One of the first part of this book makes a great deal (correctly) of coding standards. Although this focus on the code, this is not a book on how to write code (with topics like object-oriented design for example), but as the title suggests on tools that supports the development, and on how to deal with the infrastructure necessary to maintain a project.

Some of the main topics treated by this book are version control (with Subversion), and debugging/error management in PHP (Xdebug). Sure you'll never introduce breakpoint in PHP, debugging is much simpler than in other languages as a script terminates after every request; but having the right tools can speed up you very much. I still prefer thorough testing to debugging.
Another interesting topic is the use of PHP open source frameworks, with a panoramic of the available solutions and a Zend Framework example. Don't worry about the particular technology since MVC stacks of the different frameworks (which are the innovation that makes a framework different from a library, as it manages HTTP requests and responses) are usually equivalent.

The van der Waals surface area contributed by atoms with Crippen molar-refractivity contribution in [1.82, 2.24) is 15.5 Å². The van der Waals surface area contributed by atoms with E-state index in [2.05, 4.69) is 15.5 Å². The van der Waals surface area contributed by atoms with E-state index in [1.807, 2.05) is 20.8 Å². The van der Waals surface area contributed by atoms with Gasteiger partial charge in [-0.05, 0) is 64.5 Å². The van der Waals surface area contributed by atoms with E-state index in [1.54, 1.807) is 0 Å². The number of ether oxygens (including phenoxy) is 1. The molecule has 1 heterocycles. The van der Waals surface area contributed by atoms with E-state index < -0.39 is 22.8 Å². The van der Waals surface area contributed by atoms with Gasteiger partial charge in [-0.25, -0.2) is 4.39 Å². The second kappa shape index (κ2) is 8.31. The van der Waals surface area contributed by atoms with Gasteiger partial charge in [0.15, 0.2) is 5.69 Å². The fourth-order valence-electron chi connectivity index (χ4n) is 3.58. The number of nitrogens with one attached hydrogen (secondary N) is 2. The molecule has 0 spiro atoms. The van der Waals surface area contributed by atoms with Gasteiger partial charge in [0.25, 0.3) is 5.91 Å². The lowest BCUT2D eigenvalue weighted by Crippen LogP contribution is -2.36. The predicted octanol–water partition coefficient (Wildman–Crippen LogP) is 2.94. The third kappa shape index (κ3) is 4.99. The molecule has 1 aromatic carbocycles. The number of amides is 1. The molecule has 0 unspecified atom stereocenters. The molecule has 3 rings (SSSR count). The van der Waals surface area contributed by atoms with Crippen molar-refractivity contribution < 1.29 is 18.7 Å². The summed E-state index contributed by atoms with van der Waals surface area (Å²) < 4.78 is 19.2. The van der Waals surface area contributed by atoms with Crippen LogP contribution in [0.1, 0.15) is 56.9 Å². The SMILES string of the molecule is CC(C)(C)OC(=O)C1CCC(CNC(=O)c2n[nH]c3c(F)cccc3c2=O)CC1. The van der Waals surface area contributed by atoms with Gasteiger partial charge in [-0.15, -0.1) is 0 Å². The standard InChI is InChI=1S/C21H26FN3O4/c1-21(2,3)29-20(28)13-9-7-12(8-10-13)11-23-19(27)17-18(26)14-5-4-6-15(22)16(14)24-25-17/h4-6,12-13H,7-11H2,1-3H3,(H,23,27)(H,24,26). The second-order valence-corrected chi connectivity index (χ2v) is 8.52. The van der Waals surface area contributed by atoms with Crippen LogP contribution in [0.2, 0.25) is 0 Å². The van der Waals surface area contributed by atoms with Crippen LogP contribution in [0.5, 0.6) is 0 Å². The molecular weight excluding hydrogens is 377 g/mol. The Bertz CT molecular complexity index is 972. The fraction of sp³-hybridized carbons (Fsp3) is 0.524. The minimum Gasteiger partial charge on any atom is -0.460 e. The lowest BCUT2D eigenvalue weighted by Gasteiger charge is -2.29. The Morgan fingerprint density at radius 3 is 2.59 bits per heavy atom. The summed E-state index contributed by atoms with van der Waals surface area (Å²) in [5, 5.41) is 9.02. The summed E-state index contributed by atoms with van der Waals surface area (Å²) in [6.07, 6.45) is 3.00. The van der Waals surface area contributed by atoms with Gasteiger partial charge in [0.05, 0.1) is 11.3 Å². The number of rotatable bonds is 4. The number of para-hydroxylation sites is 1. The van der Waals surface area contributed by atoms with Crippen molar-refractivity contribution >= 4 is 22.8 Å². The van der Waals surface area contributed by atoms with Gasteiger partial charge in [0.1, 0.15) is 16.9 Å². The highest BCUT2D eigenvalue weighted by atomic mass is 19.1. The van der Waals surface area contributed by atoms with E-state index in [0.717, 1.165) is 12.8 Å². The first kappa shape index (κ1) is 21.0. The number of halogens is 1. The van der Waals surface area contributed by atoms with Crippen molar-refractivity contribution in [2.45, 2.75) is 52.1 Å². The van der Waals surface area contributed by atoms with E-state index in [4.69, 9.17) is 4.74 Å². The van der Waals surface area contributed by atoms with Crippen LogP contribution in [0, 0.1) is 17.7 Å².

The second part of the book goes on to cover topics such as testing (a delicate topic for me), and deployment of applications. PHPUnit is introduced from the ground up, with all its features like annotations, fixtures and code coverage reports. Even Test-Driven Development is discussed to some extent.

A bit out of place was the introduction to Uml, a dangerous standard when applied in the large or at a great level of detail. Remember though that understanding of basic Uml (class, sequence) diagrams is a requirement since many patterns are explained with this kind of documentation. Moreover, small and focused Uml diagrams can communicate very much about a design.